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Identify what success means to you based on who you’ve grown up to be and not by what it means to everyone around you. There are many paths to success. And it’s never too late in life to be successful. Success can also be the journey instead of the destination.

Define your success by what you want. Then envision it – what does it feel like, what will you be doing when you get there. Work backwards to identify what you need to do today to get to that successful place tomorrow. You’ll begin to feel clarity and focus without distraction.

Featured photo credit: VIKTOR HANACEK via picjumbo.com

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Last Updated on March 29, 2021

5 Types of Horrible Bosses and How to Beat Them All

5 Types of Horrible Bosses and How to Beat Them All

When I left university I took a job immediately, I had been lucky as I had spent a year earning almost nothing as an intern so I was offered a role. On my first day I found that I had not been allocated a desk, there was no one to greet me so I was left for some hours ignored. I happened to snipe about this to another employee at the coffee machine two things happened. The first was that the person I had complained to was my new manager’s wife, and the second was, in his own words, ‘that he would come down on me like a ton of bricks if I crossed him…’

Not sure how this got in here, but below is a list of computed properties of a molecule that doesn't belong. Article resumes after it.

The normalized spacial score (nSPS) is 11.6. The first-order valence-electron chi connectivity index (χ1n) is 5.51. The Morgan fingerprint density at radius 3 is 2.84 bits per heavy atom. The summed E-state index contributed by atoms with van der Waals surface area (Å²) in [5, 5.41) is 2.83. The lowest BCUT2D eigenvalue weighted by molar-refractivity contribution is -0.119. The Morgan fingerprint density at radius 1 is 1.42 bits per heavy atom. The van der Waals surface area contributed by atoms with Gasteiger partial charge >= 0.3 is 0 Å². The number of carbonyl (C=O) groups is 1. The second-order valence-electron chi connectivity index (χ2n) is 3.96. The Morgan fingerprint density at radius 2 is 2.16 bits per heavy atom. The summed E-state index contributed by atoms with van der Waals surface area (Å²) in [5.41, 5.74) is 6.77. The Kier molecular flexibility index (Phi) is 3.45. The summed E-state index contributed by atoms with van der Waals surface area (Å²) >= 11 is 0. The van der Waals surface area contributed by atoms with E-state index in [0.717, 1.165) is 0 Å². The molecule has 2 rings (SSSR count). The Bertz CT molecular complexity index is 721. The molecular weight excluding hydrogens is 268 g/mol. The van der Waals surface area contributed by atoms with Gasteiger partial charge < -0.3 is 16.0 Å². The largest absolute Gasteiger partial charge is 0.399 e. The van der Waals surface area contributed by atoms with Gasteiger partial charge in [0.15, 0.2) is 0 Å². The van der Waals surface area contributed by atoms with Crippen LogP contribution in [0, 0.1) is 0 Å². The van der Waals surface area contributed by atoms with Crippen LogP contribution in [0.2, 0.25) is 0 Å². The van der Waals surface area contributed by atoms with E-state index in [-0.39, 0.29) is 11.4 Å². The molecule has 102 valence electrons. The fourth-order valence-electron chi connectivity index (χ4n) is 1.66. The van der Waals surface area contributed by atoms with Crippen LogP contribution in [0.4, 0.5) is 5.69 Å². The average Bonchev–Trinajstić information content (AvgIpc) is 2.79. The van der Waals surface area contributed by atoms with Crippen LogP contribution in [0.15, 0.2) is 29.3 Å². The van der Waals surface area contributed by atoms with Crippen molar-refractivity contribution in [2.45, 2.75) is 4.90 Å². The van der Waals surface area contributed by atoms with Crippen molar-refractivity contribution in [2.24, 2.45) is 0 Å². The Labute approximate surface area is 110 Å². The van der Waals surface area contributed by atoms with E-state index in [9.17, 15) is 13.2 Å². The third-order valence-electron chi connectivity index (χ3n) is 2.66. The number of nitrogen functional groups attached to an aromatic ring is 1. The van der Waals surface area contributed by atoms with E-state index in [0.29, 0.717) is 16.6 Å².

What a great start to a job! I had moved to a new city, and had been at work for less than a morning when I had my first run in with the first style of bad manager. I didn’t stay long enough to find out what Mr Agressive would do next. Bad managers are a major issue. Research from Approved Index shows that more than four in ten employees (42%) state that they have previously quit a job because of a bad manager.

The Dream Type Of Manager

My best manager was a total opposite. A man who had been the head of the UK tax system and was working his retirement running a company I was a very junior and green employee for. I made a stupid mistake, one which cost a lot of time and money and I felt I was going to be sacked without doubt.

I was nervous, beating myself up about what I had done, what would happen. At the end of the day I was called to his office, he had made me wait and I had spent that day talking to other employees, trying to understand where I had gone wrong. It had been a simple mistyped line of code which sent a massive print job out totally wrong. I learn how I should have done it and I fretted.